For the defensive side, we'll tap strategies from the likes of Warren Buffett, which is a high quality and value model that tends to select companies with consistent track records of earnings and profitability, and the Cornerstone Value approach, a model inspired by quant guru James O'Shaughnessy that identifies the market's largest stocks with strong cash flow and other favorable characteristics. These stocks are then sorted by dividends to select the names with the highest yields.

The names tagged by these types of models tend to be solid, reliable businesses that produce straightforward, non-cyclical products and/or services, have a conservative debt structure and generate income through dividends. When the offensive team is not on the field or putting up points, you hope your defensive line-up is grinding it out, showing solid productivity and generating income.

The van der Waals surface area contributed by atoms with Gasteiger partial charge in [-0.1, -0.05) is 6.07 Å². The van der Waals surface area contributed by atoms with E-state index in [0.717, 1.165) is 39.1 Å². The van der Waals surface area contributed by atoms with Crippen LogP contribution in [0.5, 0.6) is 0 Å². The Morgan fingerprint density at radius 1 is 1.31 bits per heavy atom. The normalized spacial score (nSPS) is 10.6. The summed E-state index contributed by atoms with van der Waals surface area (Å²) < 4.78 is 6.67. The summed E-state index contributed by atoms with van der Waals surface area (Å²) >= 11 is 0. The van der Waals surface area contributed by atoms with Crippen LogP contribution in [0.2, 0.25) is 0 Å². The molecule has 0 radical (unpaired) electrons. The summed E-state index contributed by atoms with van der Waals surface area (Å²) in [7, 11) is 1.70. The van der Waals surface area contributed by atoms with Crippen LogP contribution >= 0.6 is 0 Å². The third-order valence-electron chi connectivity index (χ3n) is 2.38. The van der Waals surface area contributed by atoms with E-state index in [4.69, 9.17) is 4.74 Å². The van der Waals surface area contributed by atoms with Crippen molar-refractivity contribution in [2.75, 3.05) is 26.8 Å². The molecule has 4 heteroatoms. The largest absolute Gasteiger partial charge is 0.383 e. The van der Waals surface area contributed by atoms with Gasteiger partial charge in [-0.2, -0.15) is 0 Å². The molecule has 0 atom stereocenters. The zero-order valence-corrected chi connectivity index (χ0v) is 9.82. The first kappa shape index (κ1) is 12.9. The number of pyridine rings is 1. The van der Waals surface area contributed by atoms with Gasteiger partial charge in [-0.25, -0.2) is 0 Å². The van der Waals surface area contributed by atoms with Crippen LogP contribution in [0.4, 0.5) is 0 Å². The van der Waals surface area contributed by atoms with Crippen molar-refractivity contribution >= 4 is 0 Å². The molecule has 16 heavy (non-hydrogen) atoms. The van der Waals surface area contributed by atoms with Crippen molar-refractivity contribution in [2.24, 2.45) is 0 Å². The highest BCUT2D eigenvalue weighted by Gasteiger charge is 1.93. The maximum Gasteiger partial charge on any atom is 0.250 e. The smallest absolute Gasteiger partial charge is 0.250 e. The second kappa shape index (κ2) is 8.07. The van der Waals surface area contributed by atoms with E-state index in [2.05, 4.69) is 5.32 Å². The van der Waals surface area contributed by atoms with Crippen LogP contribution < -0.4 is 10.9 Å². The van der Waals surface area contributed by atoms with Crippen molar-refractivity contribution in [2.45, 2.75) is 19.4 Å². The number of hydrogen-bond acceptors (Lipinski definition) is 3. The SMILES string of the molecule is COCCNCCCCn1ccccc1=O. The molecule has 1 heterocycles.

Using Validea's guru-based stock screening models, below you'll find picks to cover both the offensive and defensive sides:

Offense:

Neustar  (NSR) is a real time provider of cloud-based information services. The company earns a perfect score under our Joel Greenblatt-based investment strategy due to the combined ranking of its earnings yield and return-on-total capital. The stock, which carries a P/E of 9.3, ranks in the number three spot out of all stocks ranked by the Greenblatt approach.

Tech Data Crop  (TECD - Get Report) is a wholesale distributor of technology products. The Peter Lynch-based stock screening methodology likes the company's moderate earnings growth of 14.56%, which the model considers as sustainable, and positive earnings-per-share of $6.16. Debt-to-equity is considered moderate (17.17%). Our Benjamin Graham-based model likes Tech Data Crop's price-earnings ratio based on the 3-year average of 13.20, which falls under the maximum of 15, and its price-book ratio of 1.23.